Accordingly, a core height of H=6.7 μm has been determined as optimum for a P-doped silica waveguide. The corresponding core width for a single-mode waveguide is W=4 μm though the core width varies as a function of the following design considerations. As previously stated, the dimensions provided herein are merely illustrative and shall be construed in any way as limiting the scope of the present invention. Instead, the principles disclosed herein, including the aspect ratio of the core height and width, are transferable and are equally applicable to other waveguide systems. Accordingly, an optimized waveguide according to the present invention has core height of approximately H=6.7 μm and width between approximately 4 μm and 10 μm based upon the application of the following design considerations. A preferred aspect ratio of the core height to width of a single mode region 28 is greater than 1.2 in order to strip the higher order modes, as discussed in greater detail below. An illustration of this aspect ratio is provided in FIG. 7, wherein the height is constant and the width is shown at a maximum value of approximately W=0.83 H.
B. Fiber Coupling Loss
When a waveguide is coupled to an optical fiber, fiber coupling loss results from the mode-field mismatch between the waveguide and the fiber and the misalignment of the fiber relative to the waveguide. The former is due to the differences in the size and the Δ between the waveguide and the fiber. For example, a commonly used single-mode fiber for 1.3 μm and 1.55 μm wavelength communications is the AT&T 5D fiber, which has a Δ of about 0.3% and a core diameter of about 8 μm. However, the Δ of most planar waveguides is preferably higher, for example, 0.6% for a P-doped silica waveguide. This preference is because of the size limitations in practical waveguide fabrication and because a higher Δ allows for higher integration density on the substrate. As a result of the higher Δ, the core size, as well as the size of the guided optic mode, in a typical single-mode waveguide are usually smaller than those in commonly used fiber, such as the AT&T 5D fiber.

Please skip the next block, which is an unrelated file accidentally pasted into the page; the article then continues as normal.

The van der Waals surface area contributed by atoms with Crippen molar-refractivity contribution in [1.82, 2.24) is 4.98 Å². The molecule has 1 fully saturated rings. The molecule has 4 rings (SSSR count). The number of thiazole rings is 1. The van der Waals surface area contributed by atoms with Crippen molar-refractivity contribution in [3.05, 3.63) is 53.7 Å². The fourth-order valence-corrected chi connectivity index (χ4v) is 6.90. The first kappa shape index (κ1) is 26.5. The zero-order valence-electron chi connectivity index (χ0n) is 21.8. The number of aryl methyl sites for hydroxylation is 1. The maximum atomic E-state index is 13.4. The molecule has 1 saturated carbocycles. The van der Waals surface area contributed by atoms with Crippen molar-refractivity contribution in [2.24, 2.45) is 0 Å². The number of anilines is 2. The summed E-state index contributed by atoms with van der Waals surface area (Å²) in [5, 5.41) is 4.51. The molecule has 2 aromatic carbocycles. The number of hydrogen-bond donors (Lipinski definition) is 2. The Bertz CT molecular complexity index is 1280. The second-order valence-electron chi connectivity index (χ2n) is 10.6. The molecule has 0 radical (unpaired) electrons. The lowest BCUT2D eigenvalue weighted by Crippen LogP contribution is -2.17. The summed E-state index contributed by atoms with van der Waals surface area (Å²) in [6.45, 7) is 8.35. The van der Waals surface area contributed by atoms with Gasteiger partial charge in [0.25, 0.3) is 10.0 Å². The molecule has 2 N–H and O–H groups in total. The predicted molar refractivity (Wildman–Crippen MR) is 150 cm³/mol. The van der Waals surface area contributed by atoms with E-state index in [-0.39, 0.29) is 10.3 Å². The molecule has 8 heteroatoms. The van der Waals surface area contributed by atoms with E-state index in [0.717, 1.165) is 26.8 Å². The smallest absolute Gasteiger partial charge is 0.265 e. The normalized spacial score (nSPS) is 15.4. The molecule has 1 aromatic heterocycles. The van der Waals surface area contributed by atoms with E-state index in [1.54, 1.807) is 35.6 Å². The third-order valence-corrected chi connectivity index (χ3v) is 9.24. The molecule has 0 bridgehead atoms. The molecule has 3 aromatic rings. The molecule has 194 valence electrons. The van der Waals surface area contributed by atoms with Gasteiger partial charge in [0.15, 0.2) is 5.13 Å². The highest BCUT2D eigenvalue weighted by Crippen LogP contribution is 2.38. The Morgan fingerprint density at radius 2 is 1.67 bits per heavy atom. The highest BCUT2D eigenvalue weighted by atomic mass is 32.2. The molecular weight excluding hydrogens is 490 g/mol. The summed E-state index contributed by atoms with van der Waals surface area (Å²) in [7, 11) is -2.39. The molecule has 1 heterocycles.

Using a P-doped silica waveguide and a AT&T 5D single mode fiber at λ=1.3 μm, a contour plot of calculated fiber-waveguide-fiber (two interfaces) mode-field mismatch loss in relation to core height (H) and width (W) is illustrated in FIG. 2. For example, the coupling loss of a waveguide having core dimensions of H=5 μm and W=5 μm is about 0.8 dB and a waveguide having core dimensions H=3 μm and W=8 μm is about 1.0 dB.
If the size of the core is expanded, the optical mode can be extended to better match that of the fiber. An exact match occurs only when the Δ of the waveguide is also effectively diluted to that of the fiber, which is difficult with present fabrication techniques. However, the contour plot of FIG. 2 shows that the coupling loss is below 0.25 dB for a waveguide having core dimensions of H=6.7 μm and W=9 μm m without having to dilute the Δ, as indicated by the rectangular box 34. This mount of loss is satisfactory for most applications and was previously achievable only with low-Δ waveguides. In addition, if the core height is increased to 9 μm, then the coupling loss is further reduced to about 0.1 dB, but in order to remain a single-mode waveguide with H=9 μm, would require a core width too narrow for reliable fabrication with present techniques. Further, if the core height were 5 μm, as with the conventional waveguides, the coupling loss is larger than 0.5 dB, even if the core width is expanded. In application, a fiber-waveguide-fiber coupling loss of less than 0.3 dB and course wavelength division multiplexers (WDMs) with -50 dB crosstalk have been achieved regularly with H=6.7 μm.
As shown in FIG. 1, the waveguide end regions 32 have been widened to W˜9 μm in order to reduce fiber-waveguide-fiber coupling loss. As a result, the waveguide is multi-mode at the end region with H=6.7 μm and W=9 μm, and thereby allows light to couple to the higher order modes in the presence of misalignment. Therefore, a single mode region 28 is added to strip the higher order modes. Worth noting at this point, adiabatic tapers of typically 500 μm in length are used as transition regions where the waveguide width is gradually expanded or narrowed e.g., between regions 28 and 30 in FIG. 1. Accordingly, regions 28 and 30 are referred to as an expanded mode taper.
Segmented mode tapers have also been proposed to reduce the fiber-waveguide coupling loss but they are not practical to provide fiber-waveguide-fiber coupling loss of less than 0.3 dB due to their added insertion loss. Compared to segmented mode tapers, the expanded mode taper configuration disclosed herein has much less insertion loss, is tolerant to fabrication errors of undercut and chip dice position, and does not have back reflection.